Race report by Martina Haussman
I came to Phoenix / Arizona first time end of 1999 in order to celebrate the new milenium with a 6
day race. I got hooked by running on an all-weather track surrounded by cactus dessert. I waited for
a comeback in vain. I began to regularly take part in the 72-hours races into New Years and combined
it with short trail hike vacations before and after the event. The race venue did move to a 500m dirt
track and did move again two years ago to even dirtier one mile loop at Camelback Ranch, the big
baseball stadium of Glendale.
The 6 days finally are back for the 25. anniversary of „Across The Years“! My enthusiasm is
unlimited!! My dear annual host Gerry Smedinghoff invites me to arrive already middle of December.
I am able to acclimatize for 10 entire days, spend all day long on trails. So I arrive at Camelback Ranch
on December 27 well suntanned, 6 pairs of brand new shoes tested. Gerry unloads all my stuff in
front of my rented tent and drives back home. The new job eats up all his free time. The news spread
around: The crazy German has arrived! Organizers, helpers, runners come and greet. I definitely
belong to the big Across The Years family! I am in second position of lifetime mileage here…18 miles
to go for first position. Less than 600 miles to go to receive the desired 3000 miles jacket! I still stand
around chatting. My tent neighbors are William Sichel with supporter Alan Young from Scotland.
This professional will also care a bit for me, especially agrees to wash socks. I should concentrate on
setting up the basecamp. It will be dark soon. Late evening, most people leave Camelback Ranch.
Nights in the dessert are cold! But I am super well equipped, close my tent and disappear between
several layers of blankets and sleeping bags on the cot. I sleep deep and more than 12 hours.
Runners, helpers, organizers come back in the early morning, excited chatting all around and I wake
up, still dozing. The ice on the tent rustles in the first sunrays. I have breakfast comfortably in the
bed, wearing a woolen cap. Towards 8am it begins to feel warmer in the tent. One hour to the start!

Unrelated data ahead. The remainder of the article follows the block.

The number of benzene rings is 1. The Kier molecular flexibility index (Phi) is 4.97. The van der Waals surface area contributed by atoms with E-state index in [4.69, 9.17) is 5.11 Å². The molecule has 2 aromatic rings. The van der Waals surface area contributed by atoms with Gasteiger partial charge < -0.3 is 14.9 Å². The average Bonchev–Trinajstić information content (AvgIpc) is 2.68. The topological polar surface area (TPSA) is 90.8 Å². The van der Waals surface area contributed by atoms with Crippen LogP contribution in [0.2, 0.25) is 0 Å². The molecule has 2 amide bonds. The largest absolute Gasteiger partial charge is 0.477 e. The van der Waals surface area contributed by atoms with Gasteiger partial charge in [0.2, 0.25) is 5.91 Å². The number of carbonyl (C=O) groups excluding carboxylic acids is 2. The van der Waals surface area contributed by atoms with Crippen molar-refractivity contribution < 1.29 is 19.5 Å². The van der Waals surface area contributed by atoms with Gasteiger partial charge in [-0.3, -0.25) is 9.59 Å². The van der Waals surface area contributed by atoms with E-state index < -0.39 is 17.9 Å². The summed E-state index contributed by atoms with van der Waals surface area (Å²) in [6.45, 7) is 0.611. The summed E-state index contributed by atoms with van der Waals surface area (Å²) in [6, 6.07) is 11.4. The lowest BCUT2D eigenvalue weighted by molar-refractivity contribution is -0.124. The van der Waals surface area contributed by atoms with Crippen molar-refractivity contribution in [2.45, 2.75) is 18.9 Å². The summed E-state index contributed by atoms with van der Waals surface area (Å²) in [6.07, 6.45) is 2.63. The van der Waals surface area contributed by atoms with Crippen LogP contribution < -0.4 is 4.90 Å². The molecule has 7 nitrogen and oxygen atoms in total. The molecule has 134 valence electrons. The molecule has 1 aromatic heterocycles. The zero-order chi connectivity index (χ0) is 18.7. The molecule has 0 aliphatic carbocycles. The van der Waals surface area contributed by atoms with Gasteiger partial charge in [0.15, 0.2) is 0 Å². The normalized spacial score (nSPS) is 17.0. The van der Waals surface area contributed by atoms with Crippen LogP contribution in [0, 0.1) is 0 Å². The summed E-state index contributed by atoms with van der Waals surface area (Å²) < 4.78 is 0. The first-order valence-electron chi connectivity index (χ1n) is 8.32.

Allez –hopp!! I get a cup of hot tea from the nearby aid station and finally I am awake. Off we are!
We are 55 participants in the 6 days, 15 women. The youngest girl is four years, the oldest man is
78. Most come and run/walk/eat/nap for fun, others come to win, like Joe Fejes and Yiannis Kouros.
The latter could put through prize money, but not just for himself as he wished but for any person
reaching first 400 – 500 – 600 miles or/and running world record. The race could become thrilling!
The one mile loop partly winds on trails through the scenic park, partly goes straight on a (mostly)
dirt road. In between, half mile is done. Here is a second aid station with water supply and a second
electronic mat for lap counting control. The long road, according to the runner’s mood, feels terribly
endless or simply flies by. Anyhow, the surface is well packed. In the park, the ground is loose and
one has to run or walk through a cloud of dust. I am a short person, with my nose almost as deep in
that cloud as the nose of the children. Children love dirt and everything what is forbidden. It is very
forbidden to shuffle around the dirt just for fun!
Just some hours in the race, I notice a light cough. I wrap mouth, nose and ears in a buff and look
like a thief getting ready to steal money from the bank. Everybody grins. But I don’t remain the
only „thief“! Yiannis imitates the Japanese way of mouth and nose protection. Joe loves wide white
clothes with holes. William will more and more hide from the sun in the shade behind his tent. The
secret of success is to find a way to adjust to the conditions. The aid station offers a broad range of
foods and drinks. Special wishes are no problem; the staff is very helpful and the supermarkets of